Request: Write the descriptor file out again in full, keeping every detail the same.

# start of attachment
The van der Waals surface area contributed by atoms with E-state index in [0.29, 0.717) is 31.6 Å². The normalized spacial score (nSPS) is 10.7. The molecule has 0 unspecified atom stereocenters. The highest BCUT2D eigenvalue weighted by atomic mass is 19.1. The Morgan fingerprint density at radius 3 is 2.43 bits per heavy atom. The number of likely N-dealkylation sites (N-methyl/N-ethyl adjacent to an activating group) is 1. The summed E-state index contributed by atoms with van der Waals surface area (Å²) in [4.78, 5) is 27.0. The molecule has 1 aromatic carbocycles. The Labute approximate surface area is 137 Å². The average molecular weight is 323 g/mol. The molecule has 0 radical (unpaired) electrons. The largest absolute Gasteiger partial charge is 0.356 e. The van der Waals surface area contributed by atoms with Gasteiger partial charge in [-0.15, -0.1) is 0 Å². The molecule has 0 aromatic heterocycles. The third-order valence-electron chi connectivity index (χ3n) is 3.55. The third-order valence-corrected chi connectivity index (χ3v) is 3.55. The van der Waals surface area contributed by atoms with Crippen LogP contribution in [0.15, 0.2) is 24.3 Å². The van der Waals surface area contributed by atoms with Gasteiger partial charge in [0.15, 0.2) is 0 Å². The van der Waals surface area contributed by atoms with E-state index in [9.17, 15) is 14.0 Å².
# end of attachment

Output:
The van der Waals surface area contributed by atoms with E-state index in [0.29, 0.717) is 31.6 Å². The normalized spacial score (nSPS) is 10.7. The molecule has 0 unspecified atom stereocenters. The highest BCUT2D eigenvalue weighted by atomic mass is 19.1. The Morgan fingerprint density at radius 3 is 2.43 bits per heavy atom. The number of likely N-dealkylation sites (N-methyl/N-ethyl adjacent to an activating group) is 1. The summed E-state index contributed by atoms with van der Waals surface area (Å²) in [4.78, 5) is 27.0. The molecule has 1 aromatic carbocycles. The Labute approximate surface area is 137 Å². The average molecular weight is 323 g/mol. The molecule has 0 radical (unpaired) electrons. The largest absolute Gasteiger partial charge is 0.356 e. The van der Waals surface area contributed by atoms with Gasteiger partial charge in [-0.15, -0.1) is 0 Å². The molecule has 0 aromatic heterocycles. The third-order valence-electron chi connectivity index (χ3n) is 3.55. The third-order valence-corrected chi connectivity index (χ3v) is 3.55. The van der Waals surface area contributed by atoms with Crippen LogP contribution in [0.15, 0.2) is 24.3 Å². The van der Waals surface area contributed by atoms with Gasteiger partial charge in [0.15, 0.2) is 0 Å². The van der Waals surface area contributed by atoms with E-state index in [9.17, 15) is 14.0 Å².